A lot has changed since Brad Bird gave us The Incredibles in 2004. Acknowledging changes in the present, the new film nods grimly towards an authoritarian state and – only a tad hypocritically – attacks our increasing addiction to screens.
The past has changed too. Both films are set in a version of the early 1960s that swings between idealisation and retrospective disapproval. In the years immediately following The Incredibles' release, Mad Men and its successors positively fetishised that era, and Incredibles 2 now looks to be offering variations on a variation. It does so with enormous élan. The pistachio motels with their neon incantations could hardly be more evocative. The slim lapels and the polo shirts call out for Rock Hudson. Or Donald Draper.
After a terrific initial confrontation with old enemies, the Parr family – The Incredibles when suited – find themselves in trouble with those government jobsworths who are always trying to shut down superheroes.
Deprived of funding, they are moping in a motel when Winston Deaver, a tech billionaire and superhero enthusiast, suggests they embark on a PR stunt. It's all about perception. Advised by his cleverer sister Evelyn (smooth in Capri pants and ragged pageboy haircut) they agree to participate in various staged rescues.
Much of the negotiations take place between Evelyn and Helen Parr over glasses of brown liquid in tastefully arranged offices. There surely can never have been an American family animation with more boozing. The minders decide that Elastigirl, as Helen becomes when danger calls, is the more easily marketable asset and send her in pursuit of endangered bullet trains.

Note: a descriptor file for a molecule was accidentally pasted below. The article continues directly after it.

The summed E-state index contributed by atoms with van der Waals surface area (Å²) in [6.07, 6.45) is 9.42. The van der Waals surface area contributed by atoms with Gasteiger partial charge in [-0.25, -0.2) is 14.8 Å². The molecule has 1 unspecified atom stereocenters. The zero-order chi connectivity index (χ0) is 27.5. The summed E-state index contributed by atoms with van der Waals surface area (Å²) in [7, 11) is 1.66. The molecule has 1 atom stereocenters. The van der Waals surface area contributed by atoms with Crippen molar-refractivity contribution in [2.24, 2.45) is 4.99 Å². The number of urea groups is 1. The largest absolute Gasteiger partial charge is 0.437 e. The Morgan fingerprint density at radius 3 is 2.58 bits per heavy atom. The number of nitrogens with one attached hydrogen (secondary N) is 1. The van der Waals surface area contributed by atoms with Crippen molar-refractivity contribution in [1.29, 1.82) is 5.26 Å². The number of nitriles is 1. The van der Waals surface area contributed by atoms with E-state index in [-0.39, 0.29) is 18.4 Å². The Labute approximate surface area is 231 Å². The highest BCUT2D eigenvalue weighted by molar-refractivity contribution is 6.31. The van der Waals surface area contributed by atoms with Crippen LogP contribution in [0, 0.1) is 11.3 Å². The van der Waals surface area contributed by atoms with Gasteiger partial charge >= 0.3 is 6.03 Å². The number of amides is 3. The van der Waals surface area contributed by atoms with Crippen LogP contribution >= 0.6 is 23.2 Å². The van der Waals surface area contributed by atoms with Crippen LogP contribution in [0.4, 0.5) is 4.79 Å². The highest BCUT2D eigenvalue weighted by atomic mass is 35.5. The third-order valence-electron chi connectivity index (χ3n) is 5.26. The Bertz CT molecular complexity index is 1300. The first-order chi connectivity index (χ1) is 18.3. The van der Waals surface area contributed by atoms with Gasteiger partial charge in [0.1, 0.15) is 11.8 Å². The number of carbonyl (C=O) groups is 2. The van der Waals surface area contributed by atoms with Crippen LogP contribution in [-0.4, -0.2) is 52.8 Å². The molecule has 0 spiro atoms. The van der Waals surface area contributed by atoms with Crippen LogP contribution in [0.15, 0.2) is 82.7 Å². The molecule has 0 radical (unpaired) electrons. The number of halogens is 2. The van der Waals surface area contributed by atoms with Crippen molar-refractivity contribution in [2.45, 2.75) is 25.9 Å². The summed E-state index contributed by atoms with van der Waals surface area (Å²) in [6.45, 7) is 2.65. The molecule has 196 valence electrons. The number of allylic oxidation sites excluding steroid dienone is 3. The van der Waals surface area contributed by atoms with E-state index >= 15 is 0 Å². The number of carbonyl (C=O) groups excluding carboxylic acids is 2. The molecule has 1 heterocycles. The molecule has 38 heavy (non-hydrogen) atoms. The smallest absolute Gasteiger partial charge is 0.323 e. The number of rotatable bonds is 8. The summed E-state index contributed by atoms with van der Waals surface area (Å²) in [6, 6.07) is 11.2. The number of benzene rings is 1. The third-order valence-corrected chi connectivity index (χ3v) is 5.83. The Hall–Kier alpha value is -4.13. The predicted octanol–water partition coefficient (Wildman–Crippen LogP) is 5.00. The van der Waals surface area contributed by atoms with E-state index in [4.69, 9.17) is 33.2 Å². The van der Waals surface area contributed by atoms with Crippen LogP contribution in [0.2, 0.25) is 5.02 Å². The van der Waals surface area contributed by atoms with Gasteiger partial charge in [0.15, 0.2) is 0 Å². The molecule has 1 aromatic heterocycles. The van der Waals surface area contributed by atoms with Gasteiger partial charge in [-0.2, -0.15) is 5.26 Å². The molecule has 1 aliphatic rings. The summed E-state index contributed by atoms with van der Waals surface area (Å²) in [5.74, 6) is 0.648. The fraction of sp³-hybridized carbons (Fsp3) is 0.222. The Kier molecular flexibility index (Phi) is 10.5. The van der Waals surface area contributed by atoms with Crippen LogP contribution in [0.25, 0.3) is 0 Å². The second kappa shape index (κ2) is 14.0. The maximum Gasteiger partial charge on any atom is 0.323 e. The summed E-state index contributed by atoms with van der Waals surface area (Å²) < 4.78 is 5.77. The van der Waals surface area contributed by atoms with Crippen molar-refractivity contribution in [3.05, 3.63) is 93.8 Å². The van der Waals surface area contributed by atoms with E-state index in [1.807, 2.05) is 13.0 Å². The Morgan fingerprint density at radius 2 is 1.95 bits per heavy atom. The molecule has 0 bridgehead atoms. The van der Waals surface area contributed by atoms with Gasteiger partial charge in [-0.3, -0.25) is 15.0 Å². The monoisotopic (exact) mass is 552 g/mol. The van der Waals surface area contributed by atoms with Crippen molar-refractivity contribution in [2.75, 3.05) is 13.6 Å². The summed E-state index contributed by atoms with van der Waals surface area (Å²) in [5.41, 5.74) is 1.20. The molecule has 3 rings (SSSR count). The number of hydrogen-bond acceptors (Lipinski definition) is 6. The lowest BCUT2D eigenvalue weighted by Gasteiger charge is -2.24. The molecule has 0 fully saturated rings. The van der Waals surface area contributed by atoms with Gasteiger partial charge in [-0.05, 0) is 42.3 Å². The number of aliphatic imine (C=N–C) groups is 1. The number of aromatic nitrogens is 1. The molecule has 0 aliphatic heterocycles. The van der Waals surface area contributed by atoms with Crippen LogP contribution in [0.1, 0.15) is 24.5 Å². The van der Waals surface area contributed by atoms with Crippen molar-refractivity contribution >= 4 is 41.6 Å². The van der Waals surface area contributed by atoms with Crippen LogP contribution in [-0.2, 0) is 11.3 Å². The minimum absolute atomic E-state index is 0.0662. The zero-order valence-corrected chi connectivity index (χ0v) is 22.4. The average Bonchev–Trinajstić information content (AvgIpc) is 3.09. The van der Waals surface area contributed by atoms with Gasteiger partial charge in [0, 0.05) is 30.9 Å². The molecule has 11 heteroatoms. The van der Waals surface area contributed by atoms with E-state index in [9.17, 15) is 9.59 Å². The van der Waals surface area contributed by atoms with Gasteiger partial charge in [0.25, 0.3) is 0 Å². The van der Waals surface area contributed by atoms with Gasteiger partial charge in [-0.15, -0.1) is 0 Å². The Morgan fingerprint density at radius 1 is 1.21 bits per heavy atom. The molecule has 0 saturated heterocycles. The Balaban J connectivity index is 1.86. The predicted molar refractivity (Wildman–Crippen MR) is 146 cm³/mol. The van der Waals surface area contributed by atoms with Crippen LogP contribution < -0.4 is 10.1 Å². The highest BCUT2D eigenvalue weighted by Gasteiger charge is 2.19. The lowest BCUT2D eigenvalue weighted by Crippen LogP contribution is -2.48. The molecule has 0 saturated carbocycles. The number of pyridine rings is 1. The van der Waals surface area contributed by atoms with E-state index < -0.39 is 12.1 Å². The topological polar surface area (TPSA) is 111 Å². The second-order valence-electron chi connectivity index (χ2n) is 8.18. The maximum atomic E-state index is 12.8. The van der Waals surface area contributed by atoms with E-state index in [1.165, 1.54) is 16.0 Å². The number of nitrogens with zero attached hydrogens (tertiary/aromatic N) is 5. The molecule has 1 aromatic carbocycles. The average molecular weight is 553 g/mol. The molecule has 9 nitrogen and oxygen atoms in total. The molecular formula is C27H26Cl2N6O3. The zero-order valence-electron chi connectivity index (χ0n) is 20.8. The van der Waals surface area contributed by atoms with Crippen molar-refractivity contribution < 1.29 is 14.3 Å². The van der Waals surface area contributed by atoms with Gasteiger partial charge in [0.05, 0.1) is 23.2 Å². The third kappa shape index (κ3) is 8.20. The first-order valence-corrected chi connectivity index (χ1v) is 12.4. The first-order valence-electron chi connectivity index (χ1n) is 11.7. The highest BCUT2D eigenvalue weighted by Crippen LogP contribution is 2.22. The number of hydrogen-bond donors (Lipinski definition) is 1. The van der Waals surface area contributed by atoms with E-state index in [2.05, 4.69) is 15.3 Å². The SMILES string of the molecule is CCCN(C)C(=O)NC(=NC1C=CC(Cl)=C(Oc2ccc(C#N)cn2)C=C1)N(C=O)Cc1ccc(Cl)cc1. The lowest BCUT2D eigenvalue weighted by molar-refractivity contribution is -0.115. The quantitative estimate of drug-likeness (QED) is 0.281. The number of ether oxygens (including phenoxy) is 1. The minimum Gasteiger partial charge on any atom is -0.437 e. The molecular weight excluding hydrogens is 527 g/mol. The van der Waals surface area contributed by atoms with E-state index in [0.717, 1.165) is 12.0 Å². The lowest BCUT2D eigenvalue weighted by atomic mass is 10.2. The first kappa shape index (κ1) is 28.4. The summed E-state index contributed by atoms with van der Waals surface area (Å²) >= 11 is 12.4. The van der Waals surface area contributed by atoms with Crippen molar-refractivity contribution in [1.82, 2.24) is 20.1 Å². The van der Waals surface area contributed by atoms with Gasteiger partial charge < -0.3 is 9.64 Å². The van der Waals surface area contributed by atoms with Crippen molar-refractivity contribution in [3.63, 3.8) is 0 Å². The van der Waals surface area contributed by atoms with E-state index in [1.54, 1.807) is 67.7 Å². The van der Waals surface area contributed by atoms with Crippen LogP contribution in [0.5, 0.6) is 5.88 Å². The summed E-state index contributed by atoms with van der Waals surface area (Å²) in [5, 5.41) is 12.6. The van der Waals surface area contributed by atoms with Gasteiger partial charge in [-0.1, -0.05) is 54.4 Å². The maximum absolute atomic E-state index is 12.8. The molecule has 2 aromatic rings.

Bob Parr, the sometime Mr Incredible, is left at home with young Violet (who turns invisible), younger Dash (who moves speedily) and baby Jack-Jack (who does a lot of things).
The moral messages break little new ground: the real heroes are everyday parents; men can and should take on those roles; women can and should take on roles outside the home.
Indeed, there is something of a contemporaneous sitcom about the initial domestic set-up. A man has to cook dinner and deal with teenage traumas. Ha ha! How will super-Dick Van Dyke cope? One should not, however, dismiss the notion that these clever film-makers are consciously interrogating those ancient structures. Even if that isn’t in their heads, the jokes are so brilliantly organised that the creakiness hardly matters. There is delightful conflict with an inquisitive racoon. Bob’s efforts to manage his daughter’s first crush go deliciously wrong.
While all this is happening, Elastigirl is being drawn into a diabolical scheme that involves a mysterious villain called Screenslaver. Did you get that? The film that was created on a thousand small screens to be projected on a thousand big ones is concerned that we may be watching too many screens. It's a sideways gag in a plot that unfolds with great momentum towards a satisfactorily noisy denouement. The explosions are the equal of any in You Only Live Twice.
In recent years, Pixar has struggled with sequels – Monsters University and Finding Dory were so-so at best – but, happy to relate, Incredibles 2 lives up to, and occasionally surpasses, its predecessor.
Some novelty has been lost. There is little of the emotional oomph of the Toy Story movies. But Pixar has rarely staged action sequences with such coherence and such panache. If the first film had a flaw it was that, in its later stages, it became bogged down in confusing, generic superhero punch-ups.
Incredibles 2 never forgets to surprise us and always ensures we know who is thumping whom. The animation is glossier than ever. The design is so gorgeous you yearn to wear it home.
It is, however, the jokes that really stand out. You’ll gawp. You’ll ponder. You’ll laugh. A Pixar flick would be nothing without the last.
Opens July 13th